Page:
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Hear Res. 2002 Feb;164(1-2):82-96.

The effects of chronic intracochlear electrical stimulation on inferior colliculus spatial representation in adult deafened cats.

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Epstein Laboratory, Department of Otolaryngology, Room U490, University of California, San Francisco 94143-0526, USA.


Previous studies have shown that chronic electrical stimulation through a cochlear implant causes significant alterations in the central auditory system of neonatally deafened cats. The goal of this study was to investigate the effects of chronic stimulation in the mature auditory system. Normal hearing adult animals were deafened by ototoxic drugs and received daily electrical stimulation over periods of 4-6 months. In terminal physiology experiments, response thresholds to pulsatile and sinusoidal signals were recorded within the inferior colliculus (IC). Using previously established methods, spatial tuning curves (STCs; threshold vs. IC depth functions) were constructed, and their widths measured to infer spatial selectivity. The IC spatial representations were similar for pulsatile and sinusoidal stimulation when phase duration was taken into consideration. However, sinusoidal signals consistently elicited much lower thresholds than pulsatile signals, a difference not solely attributable to differences in charge/phase. The average STC width was significantly broader in the adult deafened/stimulated animals than in controls (adult deafened/unstimulated cats), suggesting that electrical stimulation can induce spatial expansion of the IC representation of the chronically stimulated cochlear sector. Further, results in these adult animals were not significantly different from results in neonatally deafened, early stimulated animals, suggesting that a similar degree of plasticity was induced within the auditory midbrains of mature animals.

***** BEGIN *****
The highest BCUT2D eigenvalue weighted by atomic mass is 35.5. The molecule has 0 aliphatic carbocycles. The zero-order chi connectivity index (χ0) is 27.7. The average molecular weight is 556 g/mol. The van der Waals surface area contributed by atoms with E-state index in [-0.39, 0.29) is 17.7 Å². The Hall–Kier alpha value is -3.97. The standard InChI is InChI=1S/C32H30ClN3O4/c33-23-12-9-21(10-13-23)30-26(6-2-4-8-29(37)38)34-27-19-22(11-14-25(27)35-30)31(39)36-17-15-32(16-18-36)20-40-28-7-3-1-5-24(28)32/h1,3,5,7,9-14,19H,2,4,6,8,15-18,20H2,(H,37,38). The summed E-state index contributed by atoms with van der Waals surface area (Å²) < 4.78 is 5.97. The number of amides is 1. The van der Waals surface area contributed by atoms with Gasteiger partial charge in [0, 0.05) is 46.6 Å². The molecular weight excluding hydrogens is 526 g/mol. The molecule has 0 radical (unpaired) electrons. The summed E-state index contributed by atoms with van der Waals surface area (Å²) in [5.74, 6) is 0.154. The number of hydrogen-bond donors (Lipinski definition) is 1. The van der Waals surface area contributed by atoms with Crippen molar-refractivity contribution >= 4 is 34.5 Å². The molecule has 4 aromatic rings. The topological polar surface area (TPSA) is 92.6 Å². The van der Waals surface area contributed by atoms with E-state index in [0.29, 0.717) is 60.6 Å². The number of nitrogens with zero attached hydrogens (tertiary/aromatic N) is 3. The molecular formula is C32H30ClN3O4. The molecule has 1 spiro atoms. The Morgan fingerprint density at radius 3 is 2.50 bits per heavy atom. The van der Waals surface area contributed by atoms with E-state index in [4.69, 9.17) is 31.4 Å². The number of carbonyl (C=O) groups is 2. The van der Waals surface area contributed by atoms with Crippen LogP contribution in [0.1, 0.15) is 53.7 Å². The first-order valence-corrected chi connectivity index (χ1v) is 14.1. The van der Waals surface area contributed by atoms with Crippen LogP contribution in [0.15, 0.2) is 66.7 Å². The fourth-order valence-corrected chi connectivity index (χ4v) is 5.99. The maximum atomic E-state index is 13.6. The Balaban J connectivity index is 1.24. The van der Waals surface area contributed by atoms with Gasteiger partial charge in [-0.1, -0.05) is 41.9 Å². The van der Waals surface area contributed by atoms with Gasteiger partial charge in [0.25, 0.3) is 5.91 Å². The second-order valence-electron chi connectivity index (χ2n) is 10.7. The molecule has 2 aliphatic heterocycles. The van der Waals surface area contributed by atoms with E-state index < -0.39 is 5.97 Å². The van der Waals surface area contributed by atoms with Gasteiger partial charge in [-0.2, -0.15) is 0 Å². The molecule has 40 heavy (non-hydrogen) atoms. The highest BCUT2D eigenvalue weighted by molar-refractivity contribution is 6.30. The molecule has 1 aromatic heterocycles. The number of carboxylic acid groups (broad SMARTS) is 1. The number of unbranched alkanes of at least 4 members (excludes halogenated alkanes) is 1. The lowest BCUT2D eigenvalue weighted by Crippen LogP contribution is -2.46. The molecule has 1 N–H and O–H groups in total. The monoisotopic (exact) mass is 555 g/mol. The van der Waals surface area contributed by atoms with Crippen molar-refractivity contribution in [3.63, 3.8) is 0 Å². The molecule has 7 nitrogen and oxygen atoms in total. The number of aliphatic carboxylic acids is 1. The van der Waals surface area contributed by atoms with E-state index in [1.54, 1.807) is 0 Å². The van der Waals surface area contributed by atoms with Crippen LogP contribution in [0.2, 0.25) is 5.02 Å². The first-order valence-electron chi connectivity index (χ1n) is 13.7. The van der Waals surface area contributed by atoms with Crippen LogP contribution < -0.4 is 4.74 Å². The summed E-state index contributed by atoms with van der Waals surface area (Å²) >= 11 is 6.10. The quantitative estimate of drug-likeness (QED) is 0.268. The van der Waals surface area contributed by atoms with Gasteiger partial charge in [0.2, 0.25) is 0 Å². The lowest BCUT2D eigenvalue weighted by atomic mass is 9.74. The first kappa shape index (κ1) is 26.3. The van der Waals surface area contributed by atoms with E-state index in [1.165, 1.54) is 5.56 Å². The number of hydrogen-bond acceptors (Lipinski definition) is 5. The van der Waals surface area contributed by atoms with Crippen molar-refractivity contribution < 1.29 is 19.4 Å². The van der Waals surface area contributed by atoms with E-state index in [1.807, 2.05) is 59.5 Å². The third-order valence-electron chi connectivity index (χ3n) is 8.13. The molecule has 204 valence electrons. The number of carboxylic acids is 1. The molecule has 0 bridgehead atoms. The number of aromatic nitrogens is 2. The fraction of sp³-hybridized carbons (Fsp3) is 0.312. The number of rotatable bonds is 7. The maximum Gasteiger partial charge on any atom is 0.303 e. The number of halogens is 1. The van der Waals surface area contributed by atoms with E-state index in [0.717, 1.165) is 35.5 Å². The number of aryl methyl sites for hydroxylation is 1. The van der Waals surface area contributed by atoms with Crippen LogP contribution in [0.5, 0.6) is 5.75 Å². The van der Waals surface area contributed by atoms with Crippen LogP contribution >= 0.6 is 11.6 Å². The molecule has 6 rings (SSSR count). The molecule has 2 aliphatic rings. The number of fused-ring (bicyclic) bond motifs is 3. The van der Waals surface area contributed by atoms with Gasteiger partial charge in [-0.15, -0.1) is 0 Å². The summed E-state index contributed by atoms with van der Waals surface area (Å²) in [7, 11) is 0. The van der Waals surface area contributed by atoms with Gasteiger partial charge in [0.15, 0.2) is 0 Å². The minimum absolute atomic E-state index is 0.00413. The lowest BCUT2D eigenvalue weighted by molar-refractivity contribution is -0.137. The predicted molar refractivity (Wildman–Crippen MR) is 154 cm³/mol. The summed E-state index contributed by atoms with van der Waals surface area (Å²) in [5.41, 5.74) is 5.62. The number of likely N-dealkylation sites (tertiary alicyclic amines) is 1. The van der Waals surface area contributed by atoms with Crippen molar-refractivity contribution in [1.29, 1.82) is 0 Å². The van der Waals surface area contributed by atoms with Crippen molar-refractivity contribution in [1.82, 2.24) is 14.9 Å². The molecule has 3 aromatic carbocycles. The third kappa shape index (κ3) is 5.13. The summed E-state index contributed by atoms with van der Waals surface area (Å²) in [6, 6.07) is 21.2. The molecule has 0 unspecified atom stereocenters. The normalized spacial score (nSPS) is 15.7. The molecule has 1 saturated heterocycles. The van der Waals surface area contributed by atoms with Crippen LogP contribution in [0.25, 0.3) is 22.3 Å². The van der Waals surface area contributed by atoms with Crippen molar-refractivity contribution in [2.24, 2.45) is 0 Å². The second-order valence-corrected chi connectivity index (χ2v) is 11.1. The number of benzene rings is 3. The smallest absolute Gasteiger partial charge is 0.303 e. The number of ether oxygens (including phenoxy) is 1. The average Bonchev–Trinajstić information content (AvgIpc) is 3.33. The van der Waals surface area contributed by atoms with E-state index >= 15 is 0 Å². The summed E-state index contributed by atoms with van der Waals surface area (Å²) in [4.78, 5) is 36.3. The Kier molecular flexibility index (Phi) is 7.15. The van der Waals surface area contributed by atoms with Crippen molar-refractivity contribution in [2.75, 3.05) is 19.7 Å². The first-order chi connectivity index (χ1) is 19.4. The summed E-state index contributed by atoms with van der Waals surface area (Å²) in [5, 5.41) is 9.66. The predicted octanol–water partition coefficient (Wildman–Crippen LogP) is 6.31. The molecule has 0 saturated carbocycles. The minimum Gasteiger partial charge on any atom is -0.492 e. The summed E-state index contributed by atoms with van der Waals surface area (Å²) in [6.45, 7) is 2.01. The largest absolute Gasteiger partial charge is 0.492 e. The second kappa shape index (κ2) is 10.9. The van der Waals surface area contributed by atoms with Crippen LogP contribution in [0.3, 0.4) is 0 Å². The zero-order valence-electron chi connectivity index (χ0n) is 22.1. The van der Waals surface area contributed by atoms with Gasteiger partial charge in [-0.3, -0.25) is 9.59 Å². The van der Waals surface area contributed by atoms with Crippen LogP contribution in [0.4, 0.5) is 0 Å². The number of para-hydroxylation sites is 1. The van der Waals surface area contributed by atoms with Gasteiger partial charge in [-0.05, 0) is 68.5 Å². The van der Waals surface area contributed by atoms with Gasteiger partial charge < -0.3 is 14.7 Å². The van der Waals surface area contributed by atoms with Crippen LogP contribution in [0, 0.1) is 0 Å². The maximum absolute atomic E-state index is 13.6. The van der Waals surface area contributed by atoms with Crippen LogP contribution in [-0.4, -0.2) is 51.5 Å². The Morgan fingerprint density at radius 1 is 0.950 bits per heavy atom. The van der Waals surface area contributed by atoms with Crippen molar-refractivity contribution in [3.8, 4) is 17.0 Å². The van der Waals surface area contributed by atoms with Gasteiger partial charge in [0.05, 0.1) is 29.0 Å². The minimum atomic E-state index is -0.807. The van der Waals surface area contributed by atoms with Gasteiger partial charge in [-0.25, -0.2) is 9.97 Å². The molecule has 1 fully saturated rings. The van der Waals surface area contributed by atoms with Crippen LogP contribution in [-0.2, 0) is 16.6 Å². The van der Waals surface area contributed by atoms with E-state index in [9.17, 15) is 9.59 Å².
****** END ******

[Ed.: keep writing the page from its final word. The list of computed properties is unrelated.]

[Indexed for MEDLINE]

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